For example, would telecommuters’ productivity really stay elevated by 27 percent when half the company is spending half their days at home? Sure workplace distractions are a drag, but what about the distractions of working at home?

Actually, productivity goes up as people become more accustomed to the new work environment. Many of the companies cited in the paper have been involved in telecommuting for more than a decade. Alpine Access, a 10 year old  all virtual call center with 2,800 agents in 35 states shows 30% higher productivity than their bricks and mortar counterparts.

Also, the study seems to flip back and forth between part-time and full-time telecommuting options, when the two pose very different challenges and opportunities.

Actually, the report focuses on half-time telecommuting, in part precisely because “the two pose very different challenges and opportunities.” We’re unable to find any place where we assumed full time telecommuting.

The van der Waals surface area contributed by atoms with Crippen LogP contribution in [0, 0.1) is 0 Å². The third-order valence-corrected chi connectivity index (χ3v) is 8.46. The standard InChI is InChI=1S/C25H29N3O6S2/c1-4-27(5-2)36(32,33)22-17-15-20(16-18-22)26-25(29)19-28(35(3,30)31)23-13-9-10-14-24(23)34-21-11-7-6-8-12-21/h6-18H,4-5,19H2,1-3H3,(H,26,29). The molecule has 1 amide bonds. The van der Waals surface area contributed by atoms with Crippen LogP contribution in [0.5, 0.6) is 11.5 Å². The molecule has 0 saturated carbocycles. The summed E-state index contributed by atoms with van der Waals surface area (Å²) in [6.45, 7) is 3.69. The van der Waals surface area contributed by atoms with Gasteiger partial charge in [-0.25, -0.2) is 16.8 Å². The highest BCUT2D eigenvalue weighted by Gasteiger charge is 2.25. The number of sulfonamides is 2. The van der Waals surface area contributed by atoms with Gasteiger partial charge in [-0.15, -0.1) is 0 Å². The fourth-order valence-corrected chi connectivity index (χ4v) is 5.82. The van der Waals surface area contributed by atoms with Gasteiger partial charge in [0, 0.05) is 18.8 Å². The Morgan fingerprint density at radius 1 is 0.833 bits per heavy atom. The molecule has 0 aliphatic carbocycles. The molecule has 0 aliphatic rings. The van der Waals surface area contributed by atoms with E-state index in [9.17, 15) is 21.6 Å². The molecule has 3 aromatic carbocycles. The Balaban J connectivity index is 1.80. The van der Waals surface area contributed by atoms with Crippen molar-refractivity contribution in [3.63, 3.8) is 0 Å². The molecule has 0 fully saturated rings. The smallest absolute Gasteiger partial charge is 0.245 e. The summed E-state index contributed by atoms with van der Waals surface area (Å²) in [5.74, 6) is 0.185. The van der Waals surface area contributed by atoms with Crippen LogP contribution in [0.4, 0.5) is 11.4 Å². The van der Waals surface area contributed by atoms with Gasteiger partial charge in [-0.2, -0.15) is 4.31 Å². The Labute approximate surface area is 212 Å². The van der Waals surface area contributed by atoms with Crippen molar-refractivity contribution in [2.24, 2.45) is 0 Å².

For example, the study claims telecommuting cuts facilities costs. But those savings would be marginal for part-time telecommuting unless employees are willing to share office space in hoteling and hot-desking schemes — the modern equivalent of hot-bunking on naval vessels. (Ewwww.)

Sleeping in someone else’s sweat and slobber hardly compares to using a shared office.

Beyond that, half-time telecommuting does not mean everyone works at home 2.5 days a week. Some do so full time, some three days a week, and some just once in while. Our assumption of an 18% reduction in office space due to half time telecommuting is based on some office sharing (which has been proven to work) and some elimination of offices.

More to the point, I have a lot of experience both telecommuting and working with telecommuters, and I can tell you there are pluses and minuses to the practice.

Correct. Completely agree. We weren’t writing about the pros and cons. But we have right here.

Despite dramatic improvements in remote-working technology, it’s a mistake to think that telecommuting can provide the rich interactions of in-person collaboration. That’s less of an issue for part-time telecommuters, but then you lose some of the savings.

Exactly why we assume half time telecommuting, though full time models have been proven to work by many companies. Indeed, there are number of companies that have recently closed their offices and gone all virtual.